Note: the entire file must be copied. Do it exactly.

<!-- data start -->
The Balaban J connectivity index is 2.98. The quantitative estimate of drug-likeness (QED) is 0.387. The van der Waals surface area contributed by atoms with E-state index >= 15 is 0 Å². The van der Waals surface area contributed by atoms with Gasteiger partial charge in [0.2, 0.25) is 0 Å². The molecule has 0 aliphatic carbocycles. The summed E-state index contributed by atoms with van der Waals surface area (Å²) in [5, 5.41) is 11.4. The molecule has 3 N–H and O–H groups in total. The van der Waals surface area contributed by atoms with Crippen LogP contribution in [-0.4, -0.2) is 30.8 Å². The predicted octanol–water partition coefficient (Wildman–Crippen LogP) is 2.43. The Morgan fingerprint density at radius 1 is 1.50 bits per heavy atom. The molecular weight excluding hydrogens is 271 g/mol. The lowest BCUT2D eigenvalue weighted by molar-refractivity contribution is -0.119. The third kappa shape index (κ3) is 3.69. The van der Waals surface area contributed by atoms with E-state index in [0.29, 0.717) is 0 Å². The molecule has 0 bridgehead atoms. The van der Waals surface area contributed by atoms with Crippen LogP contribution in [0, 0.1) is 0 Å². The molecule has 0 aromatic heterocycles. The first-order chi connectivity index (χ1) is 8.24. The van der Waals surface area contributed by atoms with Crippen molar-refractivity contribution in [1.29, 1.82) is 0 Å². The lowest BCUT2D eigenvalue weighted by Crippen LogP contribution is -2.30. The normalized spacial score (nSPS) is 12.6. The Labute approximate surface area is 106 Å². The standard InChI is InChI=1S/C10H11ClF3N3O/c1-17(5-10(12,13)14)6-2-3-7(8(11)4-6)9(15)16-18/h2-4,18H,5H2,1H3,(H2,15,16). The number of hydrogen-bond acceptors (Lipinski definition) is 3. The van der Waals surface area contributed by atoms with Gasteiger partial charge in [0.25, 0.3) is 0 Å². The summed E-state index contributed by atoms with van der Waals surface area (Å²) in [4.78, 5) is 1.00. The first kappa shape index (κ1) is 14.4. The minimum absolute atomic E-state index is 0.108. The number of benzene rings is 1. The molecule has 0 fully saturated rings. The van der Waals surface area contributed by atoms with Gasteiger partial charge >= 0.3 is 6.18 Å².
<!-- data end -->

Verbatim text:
The Balaban J connectivity index is 2.98. The quantitative estimate of drug-likeness (QED) is 0.387. The van der Waals surface area contributed by atoms with E-state index >= 15 is 0 Å². The van der Waals surface area contributed by atoms with Gasteiger partial charge in [0.2, 0.25) is 0 Å². The molecule has 0 aliphatic carbocycles. The summed E-state index contributed by atoms with van der Waals surface area (Å²) in [5, 5.41) is 11.4. The molecule has 3 N–H and O–H groups in total. The van der Waals surface area contributed by atoms with Crippen LogP contribution in [-0.4, -0.2) is 30.8 Å². The predicted octanol–water partition coefficient (Wildman–Crippen LogP) is 2.43. The Morgan fingerprint density at radius 1 is 1.50 bits per heavy atom. The molecular weight excluding hydrogens is 271 g/mol. The lowest BCUT2D eigenvalue weighted by molar-refractivity contribution is -0.119. The third kappa shape index (κ3) is 3.69. The van der Waals surface area contributed by atoms with E-state index in [0.29, 0.717) is 0 Å². The molecule has 0 bridgehead atoms. The van der Waals surface area contributed by atoms with Crippen LogP contribution in [0, 0.1) is 0 Å². The molecule has 0 aromatic heterocycles. The first-order chi connectivity index (χ1) is 8.24. The van der Waals surface area contributed by atoms with Crippen molar-refractivity contribution in [1.29, 1.82) is 0 Å². The lowest BCUT2D eigenvalue weighted by Crippen LogP contribution is -2.30. The normalized spacial score (nSPS) is 12.6. The Labute approximate surface area is 106 Å². The standard InChI is InChI=1S/C10H11ClF3N3O/c1-17(5-10(12,13)14)6-2-3-7(8(11)4-6)9(15)16-18/h2-4,18H,5H2,1H3,(H2,15,16). The number of hydrogen-bond acceptors (Lipinski definition) is 3. The van der Waals surface area contributed by atoms with Gasteiger partial charge in [0.25, 0.3) is 0 Å². The summed E-state index contributed by atoms with van der Waals surface area (Å²) in [4.78, 5) is 1.00. The first kappa shape index (κ1) is 14.4. The minimum absolute atomic E-state index is 0.108. The number of benzene rings is 1. The molecule has 0 fully saturated rings. The van der Waals surface area contributed by atoms with Gasteiger partial charge >= 0.3 is 6.18 Å².